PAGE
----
Building the dominion : government architecture in New Zealand, 1840-1922 (1997)
AuthorsRichardson, Petershow all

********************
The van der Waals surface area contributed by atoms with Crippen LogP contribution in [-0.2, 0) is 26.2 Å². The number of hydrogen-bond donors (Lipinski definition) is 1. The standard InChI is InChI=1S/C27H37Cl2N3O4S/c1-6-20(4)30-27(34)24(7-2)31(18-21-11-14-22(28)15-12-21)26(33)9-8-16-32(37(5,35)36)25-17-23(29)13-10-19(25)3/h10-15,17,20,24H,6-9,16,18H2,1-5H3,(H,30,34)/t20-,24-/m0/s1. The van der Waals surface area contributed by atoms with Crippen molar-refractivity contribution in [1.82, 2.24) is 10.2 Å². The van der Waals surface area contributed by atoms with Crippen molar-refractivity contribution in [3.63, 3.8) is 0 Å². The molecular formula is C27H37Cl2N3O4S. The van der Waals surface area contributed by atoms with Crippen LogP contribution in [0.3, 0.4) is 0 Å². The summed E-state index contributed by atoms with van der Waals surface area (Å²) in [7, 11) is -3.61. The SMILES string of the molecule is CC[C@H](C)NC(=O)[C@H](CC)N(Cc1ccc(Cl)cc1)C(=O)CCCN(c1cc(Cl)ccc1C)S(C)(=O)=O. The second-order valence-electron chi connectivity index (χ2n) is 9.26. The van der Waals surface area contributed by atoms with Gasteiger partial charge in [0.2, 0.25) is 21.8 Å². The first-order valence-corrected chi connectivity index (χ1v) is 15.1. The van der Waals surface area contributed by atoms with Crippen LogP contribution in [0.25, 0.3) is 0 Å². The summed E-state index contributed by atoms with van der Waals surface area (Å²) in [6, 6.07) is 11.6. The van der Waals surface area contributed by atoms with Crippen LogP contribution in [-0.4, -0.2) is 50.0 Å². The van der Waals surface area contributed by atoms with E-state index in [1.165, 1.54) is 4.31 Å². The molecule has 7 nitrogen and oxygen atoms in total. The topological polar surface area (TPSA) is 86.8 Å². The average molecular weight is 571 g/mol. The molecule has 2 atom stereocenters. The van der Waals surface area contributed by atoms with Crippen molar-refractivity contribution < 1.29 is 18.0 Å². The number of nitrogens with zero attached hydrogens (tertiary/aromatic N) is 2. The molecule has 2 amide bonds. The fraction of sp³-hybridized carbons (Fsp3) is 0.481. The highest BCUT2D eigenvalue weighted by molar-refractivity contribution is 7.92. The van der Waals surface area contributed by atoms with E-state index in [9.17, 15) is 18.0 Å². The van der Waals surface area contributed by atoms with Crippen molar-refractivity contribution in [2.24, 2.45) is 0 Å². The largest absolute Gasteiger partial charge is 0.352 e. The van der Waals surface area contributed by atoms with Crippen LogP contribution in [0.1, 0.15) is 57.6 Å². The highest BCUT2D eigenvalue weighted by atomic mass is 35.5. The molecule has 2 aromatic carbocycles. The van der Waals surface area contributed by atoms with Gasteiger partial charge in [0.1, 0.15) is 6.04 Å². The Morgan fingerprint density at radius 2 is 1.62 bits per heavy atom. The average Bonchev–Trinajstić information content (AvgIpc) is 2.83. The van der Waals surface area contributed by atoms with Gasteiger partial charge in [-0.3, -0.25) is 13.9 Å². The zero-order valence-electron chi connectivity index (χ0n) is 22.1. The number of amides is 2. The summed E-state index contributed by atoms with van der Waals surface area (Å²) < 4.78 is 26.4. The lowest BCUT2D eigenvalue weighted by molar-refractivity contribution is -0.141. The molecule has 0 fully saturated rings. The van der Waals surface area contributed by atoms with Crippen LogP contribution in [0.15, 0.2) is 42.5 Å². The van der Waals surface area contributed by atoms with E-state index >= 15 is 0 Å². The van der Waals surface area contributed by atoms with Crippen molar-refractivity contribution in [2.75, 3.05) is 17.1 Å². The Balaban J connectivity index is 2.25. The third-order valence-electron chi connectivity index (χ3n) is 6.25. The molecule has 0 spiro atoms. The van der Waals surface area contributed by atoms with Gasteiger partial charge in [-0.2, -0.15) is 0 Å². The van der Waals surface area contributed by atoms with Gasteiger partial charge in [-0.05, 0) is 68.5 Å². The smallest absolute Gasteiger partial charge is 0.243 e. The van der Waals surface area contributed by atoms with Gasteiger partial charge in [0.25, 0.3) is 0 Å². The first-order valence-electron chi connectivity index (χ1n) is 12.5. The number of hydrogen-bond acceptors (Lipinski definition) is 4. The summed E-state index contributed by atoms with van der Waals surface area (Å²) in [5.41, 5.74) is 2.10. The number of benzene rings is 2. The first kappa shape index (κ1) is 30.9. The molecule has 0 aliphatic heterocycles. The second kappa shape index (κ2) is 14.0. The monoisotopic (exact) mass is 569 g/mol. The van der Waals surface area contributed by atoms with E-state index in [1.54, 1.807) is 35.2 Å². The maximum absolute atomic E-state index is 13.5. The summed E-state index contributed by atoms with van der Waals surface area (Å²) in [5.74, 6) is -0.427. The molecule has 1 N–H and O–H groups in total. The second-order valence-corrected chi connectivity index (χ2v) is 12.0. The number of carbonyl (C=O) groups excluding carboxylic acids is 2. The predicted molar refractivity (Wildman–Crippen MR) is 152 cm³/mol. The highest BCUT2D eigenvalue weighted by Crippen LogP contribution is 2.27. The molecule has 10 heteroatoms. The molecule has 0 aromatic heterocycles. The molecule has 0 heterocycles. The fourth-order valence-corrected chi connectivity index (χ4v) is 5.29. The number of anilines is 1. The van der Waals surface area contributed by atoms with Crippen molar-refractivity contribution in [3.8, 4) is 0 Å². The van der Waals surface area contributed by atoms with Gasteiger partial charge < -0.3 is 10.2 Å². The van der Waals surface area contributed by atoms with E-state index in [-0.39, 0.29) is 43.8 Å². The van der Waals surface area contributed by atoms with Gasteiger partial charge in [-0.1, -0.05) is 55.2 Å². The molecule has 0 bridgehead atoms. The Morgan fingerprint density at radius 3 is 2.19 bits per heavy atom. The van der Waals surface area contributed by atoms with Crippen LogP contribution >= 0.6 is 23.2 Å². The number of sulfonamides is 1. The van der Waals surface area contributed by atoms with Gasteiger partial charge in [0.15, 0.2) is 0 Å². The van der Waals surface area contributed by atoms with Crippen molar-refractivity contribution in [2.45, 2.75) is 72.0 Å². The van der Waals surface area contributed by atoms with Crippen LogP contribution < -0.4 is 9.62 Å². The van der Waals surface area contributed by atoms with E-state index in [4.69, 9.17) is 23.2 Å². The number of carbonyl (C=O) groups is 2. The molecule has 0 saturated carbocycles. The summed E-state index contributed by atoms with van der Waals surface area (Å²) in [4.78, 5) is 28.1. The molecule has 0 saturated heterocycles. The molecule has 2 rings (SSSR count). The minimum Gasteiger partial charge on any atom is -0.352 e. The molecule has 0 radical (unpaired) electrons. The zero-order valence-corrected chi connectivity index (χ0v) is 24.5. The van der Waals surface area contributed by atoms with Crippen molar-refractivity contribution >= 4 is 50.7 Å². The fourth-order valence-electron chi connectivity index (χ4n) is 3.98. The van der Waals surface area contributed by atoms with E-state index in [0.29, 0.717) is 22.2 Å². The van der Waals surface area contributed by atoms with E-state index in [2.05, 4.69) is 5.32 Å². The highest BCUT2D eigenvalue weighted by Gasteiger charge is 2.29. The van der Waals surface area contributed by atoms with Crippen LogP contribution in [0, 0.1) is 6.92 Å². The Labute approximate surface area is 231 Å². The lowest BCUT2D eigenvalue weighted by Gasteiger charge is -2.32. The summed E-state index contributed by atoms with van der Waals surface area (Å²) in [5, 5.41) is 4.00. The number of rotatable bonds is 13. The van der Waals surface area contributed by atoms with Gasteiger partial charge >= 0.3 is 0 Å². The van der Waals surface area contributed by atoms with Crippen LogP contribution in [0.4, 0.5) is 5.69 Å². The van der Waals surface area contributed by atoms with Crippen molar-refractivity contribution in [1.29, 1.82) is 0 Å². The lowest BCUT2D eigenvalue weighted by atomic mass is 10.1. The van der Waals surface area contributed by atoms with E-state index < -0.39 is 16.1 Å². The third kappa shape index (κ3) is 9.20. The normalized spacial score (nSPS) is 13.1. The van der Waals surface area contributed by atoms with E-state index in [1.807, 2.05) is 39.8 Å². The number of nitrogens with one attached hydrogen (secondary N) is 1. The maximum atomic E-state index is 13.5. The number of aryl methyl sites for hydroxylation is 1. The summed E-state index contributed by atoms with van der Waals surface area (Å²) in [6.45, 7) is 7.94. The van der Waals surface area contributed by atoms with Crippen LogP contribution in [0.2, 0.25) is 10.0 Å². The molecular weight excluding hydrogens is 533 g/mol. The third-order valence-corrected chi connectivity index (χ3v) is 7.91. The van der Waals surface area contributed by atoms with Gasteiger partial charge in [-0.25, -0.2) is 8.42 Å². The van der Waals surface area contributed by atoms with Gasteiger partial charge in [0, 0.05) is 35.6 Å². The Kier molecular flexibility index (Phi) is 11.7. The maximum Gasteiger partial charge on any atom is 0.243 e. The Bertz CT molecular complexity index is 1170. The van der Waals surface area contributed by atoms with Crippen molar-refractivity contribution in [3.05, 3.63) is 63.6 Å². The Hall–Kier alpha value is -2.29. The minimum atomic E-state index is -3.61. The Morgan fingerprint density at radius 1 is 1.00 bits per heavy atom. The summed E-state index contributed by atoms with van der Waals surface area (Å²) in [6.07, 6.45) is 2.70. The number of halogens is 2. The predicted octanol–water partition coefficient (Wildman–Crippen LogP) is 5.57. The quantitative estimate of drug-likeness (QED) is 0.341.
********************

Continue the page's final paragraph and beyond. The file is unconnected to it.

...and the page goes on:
The evolution of the architecture of government buildings erected by the Crown's principal architectural office in New Zealand is surveyed from 1840, when New Zealand was annexed by Britain, to 1922, when its first Government Architect retired. The focus is on the emergence of a unified approach towards government architecture across the broad range of building-types erected by the office: colonial hospitals, courthouses, customs houses, departmental offices, gaols, government printing offices, lunatic asylums, native schools, police stations, post and telegraph offices, Government Houses and Parliament Buildings. Constitutional arrangements and political initiatives which shaped the evolution and work of the office are outlined throughout the survey and form the basis of chapter divisions. In chapters one and two, the mainly primitive, timber government buildings of the Crown Colony period of government (1840-52) are considered as the first efforts of British officials to assert an architectural presence in the colony, as well as the beginnings of a New Zealand tradition of timber governmental architecture. Buildings erected by the early Superintendents of Public Works, notably William Mason (1810-97) and Frederick Thatcher (1814-90), are discussed. Chapter three documents the Crown's residual involvement in design and construction of governmental buildings from 1853 to 1868 when Provincial Governments assumed responsibility for erection of their own accommodation. Both the unrealised projects and government buildings the Crown commissioned are discussed. The remaining chapters examine the General Government's efforts to link disparate settlements and to house the growing government bureaucracy after centralised control of design of government buildings was reasserted in 1869. Chapter four documents the creation of the Colonial Architect's office, headed by New Zealand's first and only Colonial Architect, William Henry Clayton (1823-77), and his work designing mainly timber government buildings. It is argued that together such buildings created a unified architectural expression of government which reflected and complemented the efforts of the Colonial Treasurer, (Sir) Julius Vogel (1835-99), to 'build a nation' by assisting immigration and linking remote settlements via construction of a comprehensive road and rail network. The long decline of the Colonial Architect's office (1878-88), following Clayton's death in 1877, is traced in chapter five. Two remaining chapters examine a renewed burst of building activity initiated by the Liberal Government (1891-1912) and directed by Premier Richard John Seddon (1845-1906) and others. The emergence of the state's architectural office, headed by John Campbell (1857-1942), as the largest architectural practice in the country is documented, as well as the creation of a new architectural image of government. The Queen Anne and Imperial Baroque government buildings erected by the office are discussed and it is argued that the increasing monumentality of buildings marked New Zealand's attainment of Dominion status in 1907. The survey concludes with the construction of a new Parliament House through which the architectural message of Crown sovereignty was conveyed more emphatically than ever before. Viewed as a whole the survey reveals that by 1922 the Government's architects had achieved what early colonial administrators envisioned as early as 1840 - the assertion through architecture of the authority of the British Crown in buildings erected in brick and stone which resembled those at 'Home', but that New Zealand government architecture had also developed a distinctive character of its own. The use of timber (in response to budgetary constraints, its ready availability and the threat of earthquakes), an additive and piecemeal approach typical of colonial New Zealand architecture as a whole and a commitment to following British architectural fashion emerge as the characteristics of New Zealand's colonial and early Dominion government buildings. Government architecture thus emerges as a powerful expression of New Zealand's loyalty to the Crown.